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A Season of the (Warbler) Blues: An Update from the Hubbard Brook Experimental Forest

Smithsonian Migratory Bird Center researchers have studied black-throated blue warblers at the Hubbard Brook Experimental Forest in New Hampshire for decades. This forest was set aside by the United States Forest Service in 1963 to serve as a laboratory for ecological research, allowing scientists to study the air, water, soil, plants and animals that make up a forest ecosystem.

By studying warblers at Hubbard Brook, SMBC scientists can add to the network of long-term ecological data collected in the experimental forest. Black-throated blue warblers are an ideal species to study, because they are still common in much of their range. They also build nests in low shrubs, so researchers can easily monitor their entire nesting process.

A female black-throated blue warbler with color bands on its legs. The unique color combination allows scientists to recognize individual birds in the field.

What they learn from the black-throated blue warbler helps them better understand the ecology of other warblers — many of which are difficult to study and declining for reasons researchers don’t fully understand. With this goal in mind, a crew of scientists and technicians returns to Hubbard Brook every spring and summer to monitor the forest and the breeding birds.

This year, researchers witnessed a particularly interesting and unusual breeding season at Hubbard Brook. The breeding season is energetically demanding for warblers. Adults maintain territories, build nests, lay eggs and care for their newly hatched young. Warblers and their nestlings depend on caterpillars for food. But May at Hubbard Brook was persistently cool and rainy, and the cold conditions meant caterpillars emerged later than usual.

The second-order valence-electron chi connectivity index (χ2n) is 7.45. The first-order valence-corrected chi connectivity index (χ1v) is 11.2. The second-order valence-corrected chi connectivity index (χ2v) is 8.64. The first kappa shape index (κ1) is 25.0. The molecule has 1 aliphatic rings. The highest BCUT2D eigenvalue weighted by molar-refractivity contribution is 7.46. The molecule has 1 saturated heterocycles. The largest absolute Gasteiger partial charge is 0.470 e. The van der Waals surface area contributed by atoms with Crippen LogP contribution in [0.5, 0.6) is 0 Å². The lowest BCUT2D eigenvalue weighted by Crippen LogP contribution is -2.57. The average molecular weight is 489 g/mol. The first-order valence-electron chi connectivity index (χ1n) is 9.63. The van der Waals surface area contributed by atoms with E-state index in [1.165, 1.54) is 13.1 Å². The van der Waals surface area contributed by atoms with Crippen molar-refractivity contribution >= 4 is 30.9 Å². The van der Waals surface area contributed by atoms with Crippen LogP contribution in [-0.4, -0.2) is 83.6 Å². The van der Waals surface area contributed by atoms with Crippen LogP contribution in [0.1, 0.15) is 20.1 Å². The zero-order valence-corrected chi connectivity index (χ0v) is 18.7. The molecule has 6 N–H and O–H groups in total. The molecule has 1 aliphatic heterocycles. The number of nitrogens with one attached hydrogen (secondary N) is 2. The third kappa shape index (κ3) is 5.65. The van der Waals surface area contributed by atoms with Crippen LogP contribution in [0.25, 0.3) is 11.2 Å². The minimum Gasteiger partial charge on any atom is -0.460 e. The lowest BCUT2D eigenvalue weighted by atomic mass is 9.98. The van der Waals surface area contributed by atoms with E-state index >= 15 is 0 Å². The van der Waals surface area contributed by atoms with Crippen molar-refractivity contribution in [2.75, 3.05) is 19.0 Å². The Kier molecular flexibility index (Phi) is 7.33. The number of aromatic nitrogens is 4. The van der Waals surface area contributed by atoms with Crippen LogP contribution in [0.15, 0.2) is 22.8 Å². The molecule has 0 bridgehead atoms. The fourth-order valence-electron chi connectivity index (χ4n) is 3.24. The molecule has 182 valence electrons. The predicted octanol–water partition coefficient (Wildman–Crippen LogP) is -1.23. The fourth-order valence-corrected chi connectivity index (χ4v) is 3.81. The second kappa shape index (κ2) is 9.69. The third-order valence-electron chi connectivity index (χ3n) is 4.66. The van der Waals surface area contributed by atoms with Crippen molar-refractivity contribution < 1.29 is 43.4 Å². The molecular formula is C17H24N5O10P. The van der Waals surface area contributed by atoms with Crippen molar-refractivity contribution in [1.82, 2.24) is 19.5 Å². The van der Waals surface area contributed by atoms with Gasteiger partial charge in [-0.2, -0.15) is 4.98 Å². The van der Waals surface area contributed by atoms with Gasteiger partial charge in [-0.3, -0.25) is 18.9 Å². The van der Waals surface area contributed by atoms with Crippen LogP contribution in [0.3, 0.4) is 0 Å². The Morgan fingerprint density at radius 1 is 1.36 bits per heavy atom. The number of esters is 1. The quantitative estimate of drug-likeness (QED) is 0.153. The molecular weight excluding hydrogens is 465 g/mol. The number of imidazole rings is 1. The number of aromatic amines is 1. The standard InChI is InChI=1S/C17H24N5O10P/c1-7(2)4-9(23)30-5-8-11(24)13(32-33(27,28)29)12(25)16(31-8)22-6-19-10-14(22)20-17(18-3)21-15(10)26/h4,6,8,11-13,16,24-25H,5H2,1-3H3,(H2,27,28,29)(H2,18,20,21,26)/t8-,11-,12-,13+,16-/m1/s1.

Because of the caterpillars’ delay, the first black-throated blue warblers didn’t fledge (or leave the nest) until the last week of June — about two weeks later than normal. Warblers can struggle to breed successfully when there aren’t enough caterpillars to eat. Luckily, temperatures warmed dramatically in June. Caterpillars became plentiful, especially in the late summer.

So despite the slow start, the warblers had an exceptional breeding season. Some pairs continued to breed well into August, though their breeding season would normally end in July. Most successfully reared one full brood of chicks. And thanks to abundant food, some even fledged two broods.

This female black-throated blue warbler has been fitted with a transmitter. These transmitters help researchers track a bird's movement by communicating with special radio towers.

Researchers also started a new tracking study this year, led by Ph.D. candidate Alicia Brunner. They attached miniature radio tracking tags to 20 black-throated blue warblers and installed four radio towers in the Hubbard Brook valley.

The towers, part of the MOTUS network, will allow researchers to determine when the 20 tagged warblers leave the forest and start their fall migration. MOTUS towers throughout the eastern U.S. should also detect these birds as they migrate south to the Caribbean for the winter.

The Smithsonian Migratory Bird Center's 2019 field crew sitting under one of the project's radio towers.

This new miniaturized technology lets researchers follow these tiny birds in their travels for the first time. Tracking individual birds can help them discover links between breeding and wintering populations, which is essential for their conservation and for a better understanding of the ecology of migratory birds.

Stay tuned to learn what SMBC scientists discover about the timing of black-throated blue warbler migration.